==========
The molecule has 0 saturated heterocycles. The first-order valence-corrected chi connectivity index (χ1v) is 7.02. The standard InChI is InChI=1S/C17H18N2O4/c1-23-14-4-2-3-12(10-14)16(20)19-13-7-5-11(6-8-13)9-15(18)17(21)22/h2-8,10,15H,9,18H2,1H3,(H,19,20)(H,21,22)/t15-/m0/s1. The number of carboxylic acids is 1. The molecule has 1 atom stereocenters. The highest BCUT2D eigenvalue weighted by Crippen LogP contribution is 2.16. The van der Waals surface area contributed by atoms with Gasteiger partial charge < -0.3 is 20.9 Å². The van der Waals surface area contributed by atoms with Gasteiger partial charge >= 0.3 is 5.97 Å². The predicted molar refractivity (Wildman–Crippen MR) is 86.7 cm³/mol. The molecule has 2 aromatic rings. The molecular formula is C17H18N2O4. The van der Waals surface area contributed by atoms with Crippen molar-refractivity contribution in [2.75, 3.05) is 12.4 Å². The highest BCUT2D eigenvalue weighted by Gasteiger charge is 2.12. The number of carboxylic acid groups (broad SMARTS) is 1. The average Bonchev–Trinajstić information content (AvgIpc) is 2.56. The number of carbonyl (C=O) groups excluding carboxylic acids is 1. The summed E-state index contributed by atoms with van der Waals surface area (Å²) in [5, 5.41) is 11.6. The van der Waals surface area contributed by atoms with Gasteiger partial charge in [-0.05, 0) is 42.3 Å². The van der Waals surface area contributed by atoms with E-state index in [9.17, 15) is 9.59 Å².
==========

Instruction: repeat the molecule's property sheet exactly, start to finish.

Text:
The molecule has 0 saturated heterocycles. The first-order valence-corrected chi connectivity index (χ1v) is 7.02. The standard InChI is InChI=1S/C17H18N2O4/c1-23-14-4-2-3-12(10-14)16(20)19-13-7-5-11(6-8-13)9-15(18)17(21)22/h2-8,10,15H,9,18H2,1H3,(H,19,20)(H,21,22)/t15-/m0/s1. The number of carboxylic acids is 1. The molecule has 1 atom stereocenters. The highest BCUT2D eigenvalue weighted by Crippen LogP contribution is 2.16. The van der Waals surface area contributed by atoms with Gasteiger partial charge < -0.3 is 20.9 Å². The van der Waals surface area contributed by atoms with Gasteiger partial charge >= 0.3 is 5.97 Å². The predicted molar refractivity (Wildman–Crippen MR) is 86.7 cm³/mol. The molecule has 2 aromatic rings. The molecular formula is C17H18N2O4. The van der Waals surface area contributed by atoms with Crippen molar-refractivity contribution in [2.75, 3.05) is 12.4 Å². The highest BCUT2D eigenvalue weighted by Gasteiger charge is 2.12. The number of carboxylic acid groups (broad SMARTS) is 1. The average Bonchev–Trinajstić information content (AvgIpc) is 2.56. The number of carbonyl (C=O) groups excluding carboxylic acids is 1. The summed E-state index contributed by atoms with van der Waals surface area (Å²) in [5, 5.41) is 11.6. The van der Waals surface area contributed by atoms with Gasteiger partial charge in [-0.05, 0) is 42.3 Å². The van der Waals surface area contributed by atoms with E-state index in [9.17, 15) is 9.59 Å².